We’ve had rain piled on rain in Birdland. First, a thunderstorm came in the night, comforting in all its tympanic booming. We woke to a heavy drizzle, which left a wider-than-usual delta in the meadow behind the Benson timber, and on top of the usual flooding of grass waterways, we saw new creeks snaking through the fields in paths we’ve never seen. Water was standing in the yard while the chicken coop, newly shoveled of compost, was a puddle 3 inches deep. I went back into the house for my galoshes when the water sloshed into my gardening clogs, soaking my socks.
A while back, I wrote about our visit to Devil’s Lake in Wisconsin, where we hiked up a trail built in the 1930s by the CCC (the Civilian Conservation Corps). The park website told us that the boulders were hauled up by hand and shaped into the steps that took us to the top, where we had a panoramic view of the lake below. The CCC was a government program designed to give employment, job training and education to young men displaced by the Great Depression. (Women were actually not allowed. Sorry, but sexism: Yikes!) History.com called the CCC “the most rapid peacetime mobilization in American history.” These workers, under the guidance of the U.S. Forest Service and the National Park Service, lived and worked in camps, earning money for their work fighting fires; planting trees; building campgrounds, roads and bridges, and even the steps we hiked up in Devil’s Lake. On our visit, we passed so many people climbing these boulder stairs and even a shelf where a small group practiced rock climbing. Imagine how this program not only provided a modest salary (room and board plus $30 per month, which is $588.49 today, adjusted for inflation according to dollartimes.com) to unemployed young men, but their work is still helping us today.
Now we are faced with another bout of massive unemployment. Why not learn from history and repeat the good parts? (Not the sexism or racism, though — History.com also tells us that African Americans had separate housing because segregation wasn’t yet considered by our government to be discriminatory.) People need jobs; we need workers to do contact tracing to help get the virus under control. Later, when it’s safer to gather, could we rebuild our rich heritage of state and national parks and put people back to work who lost their jobs to the pandemic? We are still waiting to see how our world will reshape itself when the pandemic is over, but we do know people will need employment and training, that society will need natural spaces, that infrastructure will need maintenance. Why not shape our post-pandemic world in a way that is equitable and nurturing of community while we encourage and support workers?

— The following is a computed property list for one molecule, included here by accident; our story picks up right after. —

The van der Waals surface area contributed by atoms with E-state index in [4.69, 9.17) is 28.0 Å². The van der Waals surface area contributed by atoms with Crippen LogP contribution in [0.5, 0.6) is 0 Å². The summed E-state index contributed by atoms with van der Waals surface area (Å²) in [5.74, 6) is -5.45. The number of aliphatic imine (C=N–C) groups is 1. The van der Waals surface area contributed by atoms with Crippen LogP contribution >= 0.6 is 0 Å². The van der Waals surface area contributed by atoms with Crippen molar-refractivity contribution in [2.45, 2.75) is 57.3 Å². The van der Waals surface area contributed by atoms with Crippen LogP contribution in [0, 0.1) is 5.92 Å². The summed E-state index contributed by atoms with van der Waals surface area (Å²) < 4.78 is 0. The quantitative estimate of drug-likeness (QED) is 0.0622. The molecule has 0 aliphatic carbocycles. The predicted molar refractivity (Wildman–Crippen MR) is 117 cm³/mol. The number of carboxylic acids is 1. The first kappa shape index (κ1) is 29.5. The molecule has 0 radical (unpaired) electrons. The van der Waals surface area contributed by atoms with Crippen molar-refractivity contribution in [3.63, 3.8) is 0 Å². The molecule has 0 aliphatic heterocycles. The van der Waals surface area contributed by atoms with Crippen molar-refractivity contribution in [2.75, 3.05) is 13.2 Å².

The Nov. 30, 1933, issue of the Daily Illini reported that FDR visited “the khaki-clad boys of Camp Meriwether,” (near his Warm Springs, Ga., home) telling them, “The Civilian Conservation Corps has been of great good to the country-side [...] and of great benefit to you.” I like to think of how the president’s words of encouragement inspired some of these workers to continue a life of service.
Americorps NCCC (National Civilian Community Corps) is a modern-day program with some similarities, but instead of a work relief focus, Americorps is dedicated to the needs of communities, developing programs to build leadership and skills in its members while giving them money for education. Projects might range from environmental work to disaster relief to educational mentoring, or work with nonprofits, like Habitat for Humanity. They have programs for all ages from youth to senior citizens. Could this program, like its predecessor, help guide us back to prosperity?
When the storm has passed, there is work to be done. It will take time for things to return to normal, and maybe welcome a new normal. Three days after the rain, and the coop is still 3 inches deep in thick mud, even as the water has soaked down into the earth. I’ll still wear my galoshes to visit the coop and hope we dry out soon.
Restore beauty; Rebuild peace; Blessed Be.